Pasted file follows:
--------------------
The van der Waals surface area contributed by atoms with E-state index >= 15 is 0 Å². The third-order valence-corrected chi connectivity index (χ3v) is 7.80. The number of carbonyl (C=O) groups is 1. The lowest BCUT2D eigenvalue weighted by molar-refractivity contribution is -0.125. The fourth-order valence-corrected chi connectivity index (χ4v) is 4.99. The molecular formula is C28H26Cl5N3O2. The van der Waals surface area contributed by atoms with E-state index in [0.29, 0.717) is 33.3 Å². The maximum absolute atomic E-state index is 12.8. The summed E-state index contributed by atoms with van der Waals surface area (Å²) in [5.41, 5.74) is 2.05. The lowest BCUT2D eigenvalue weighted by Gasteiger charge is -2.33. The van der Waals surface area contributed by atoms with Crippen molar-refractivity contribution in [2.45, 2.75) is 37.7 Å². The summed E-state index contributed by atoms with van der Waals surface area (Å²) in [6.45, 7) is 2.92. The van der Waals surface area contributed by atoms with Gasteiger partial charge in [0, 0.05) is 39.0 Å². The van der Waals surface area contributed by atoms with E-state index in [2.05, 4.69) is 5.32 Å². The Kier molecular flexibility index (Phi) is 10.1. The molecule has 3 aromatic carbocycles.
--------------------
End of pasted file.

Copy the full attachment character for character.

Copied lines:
The van der Waals surface area contributed by atoms with E-state index >= 15 is 0 Å². The third-order valence-corrected chi connectivity index (χ3v) is 7.80. The number of carbonyl (C=O) groups is 1. The lowest BCUT2D eigenvalue weighted by molar-refractivity contribution is -0.125. The fourth-order valence-corrected chi connectivity index (χ4v) is 4.99. The molecular formula is C28H26Cl5N3O2. The van der Waals surface area contributed by atoms with E-state index in [0.29, 0.717) is 33.3 Å². The maximum absolute atomic E-state index is 12.8. The summed E-state index contributed by atoms with van der Waals surface area (Å²) in [5.41, 5.74) is 2.05. The lowest BCUT2D eigenvalue weighted by Gasteiger charge is -2.33. The van der Waals surface area contributed by atoms with Crippen molar-refractivity contribution in [2.45, 2.75) is 37.7 Å². The summed E-state index contributed by atoms with van der Waals surface area (Å²) in [6.45, 7) is 2.92. The van der Waals surface area contributed by atoms with Gasteiger partial charge in [0, 0.05) is 39.0 Å². The van der Waals surface area contributed by atoms with E-state index in [2.05, 4.69) is 5.32 Å². The Kier molecular flexibility index (Phi) is 10.1. The molecule has 3 aromatic carbocycles.